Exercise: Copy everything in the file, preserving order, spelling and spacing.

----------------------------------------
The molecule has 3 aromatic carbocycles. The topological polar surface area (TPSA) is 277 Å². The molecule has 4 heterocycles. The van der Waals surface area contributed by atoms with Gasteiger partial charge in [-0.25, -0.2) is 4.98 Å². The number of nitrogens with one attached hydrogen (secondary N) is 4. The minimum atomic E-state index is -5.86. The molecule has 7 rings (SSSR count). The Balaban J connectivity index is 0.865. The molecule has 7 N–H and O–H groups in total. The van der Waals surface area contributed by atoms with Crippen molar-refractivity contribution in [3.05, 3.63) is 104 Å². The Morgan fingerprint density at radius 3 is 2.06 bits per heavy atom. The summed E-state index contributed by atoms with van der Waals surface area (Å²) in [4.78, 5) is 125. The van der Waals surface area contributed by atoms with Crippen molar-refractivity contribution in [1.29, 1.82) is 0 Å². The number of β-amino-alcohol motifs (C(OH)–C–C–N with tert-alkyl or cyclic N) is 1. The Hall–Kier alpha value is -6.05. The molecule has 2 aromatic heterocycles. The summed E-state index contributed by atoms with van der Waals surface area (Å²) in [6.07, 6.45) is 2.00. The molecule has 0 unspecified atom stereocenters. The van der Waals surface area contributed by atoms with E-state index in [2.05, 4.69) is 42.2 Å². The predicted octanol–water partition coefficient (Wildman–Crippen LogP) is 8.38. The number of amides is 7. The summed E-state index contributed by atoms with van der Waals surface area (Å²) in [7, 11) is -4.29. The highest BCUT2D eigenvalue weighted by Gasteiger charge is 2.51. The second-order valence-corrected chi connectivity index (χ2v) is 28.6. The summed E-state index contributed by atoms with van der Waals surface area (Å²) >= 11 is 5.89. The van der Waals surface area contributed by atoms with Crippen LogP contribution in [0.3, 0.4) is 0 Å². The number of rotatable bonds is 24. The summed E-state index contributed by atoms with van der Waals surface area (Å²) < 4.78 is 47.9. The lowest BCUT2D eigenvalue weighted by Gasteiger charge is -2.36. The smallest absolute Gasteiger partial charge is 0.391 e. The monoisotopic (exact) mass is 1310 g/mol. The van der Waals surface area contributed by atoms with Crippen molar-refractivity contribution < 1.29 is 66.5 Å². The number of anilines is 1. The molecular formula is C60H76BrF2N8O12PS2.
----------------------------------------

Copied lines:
The molecule has 3 aromatic carbocycles. The topological polar surface area (TPSA) is 277 Å². The molecule has 4 heterocycles. The van der Waals surface area contributed by atoms with Gasteiger partial charge in [-0.25, -0.2) is 4.98 Å². The number of nitrogens with one attached hydrogen (secondary N) is 4. The minimum atomic E-state index is -5.86. The molecule has 7 rings (SSSR count). The Balaban J connectivity index is 0.865. The molecule has 7 N–H and O–H groups in total. The van der Waals surface area contributed by atoms with Crippen molar-refractivity contribution in [3.05, 3.63) is 104 Å². The Morgan fingerprint density at radius 3 is 2.06 bits per heavy atom. The summed E-state index contributed by atoms with van der Waals surface area (Å²) in [4.78, 5) is 125. The van der Waals surface area contributed by atoms with Crippen molar-refractivity contribution in [1.29, 1.82) is 0 Å². The number of β-amino-alcohol motifs (C(OH)–C–C–N with tert-alkyl or cyclic N) is 1. The Hall–Kier alpha value is -6.05. The molecule has 2 aromatic heterocycles. The summed E-state index contributed by atoms with van der Waals surface area (Å²) in [6.07, 6.45) is 2.00. The molecule has 0 unspecified atom stereocenters. The van der Waals surface area contributed by atoms with E-state index in [2.05, 4.69) is 42.2 Å². The predicted octanol–water partition coefficient (Wildman–Crippen LogP) is 8.38. The number of amides is 7. The summed E-state index contributed by atoms with van der Waals surface area (Å²) in [7, 11) is -4.29. The highest BCUT2D eigenvalue weighted by Gasteiger charge is 2.51. The second-order valence-corrected chi connectivity index (χ2v) is 28.6. The summed E-state index contributed by atoms with van der Waals surface area (Å²) >= 11 is 5.89. The van der Waals surface area contributed by atoms with Crippen LogP contribution in [0.3, 0.4) is 0 Å². The number of rotatable bonds is 24. The summed E-state index contributed by atoms with van der Waals surface area (Å²) < 4.78 is 47.9. The lowest BCUT2D eigenvalue weighted by Gasteiger charge is -2.36. The smallest absolute Gasteiger partial charge is 0.391 e. The monoisotopic (exact) mass is 1310 g/mol. The van der Waals surface area contributed by atoms with Crippen molar-refractivity contribution < 1.29 is 66.5 Å². The number of anilines is 1. The molecular formula is C60H76BrF2N8O12PS2.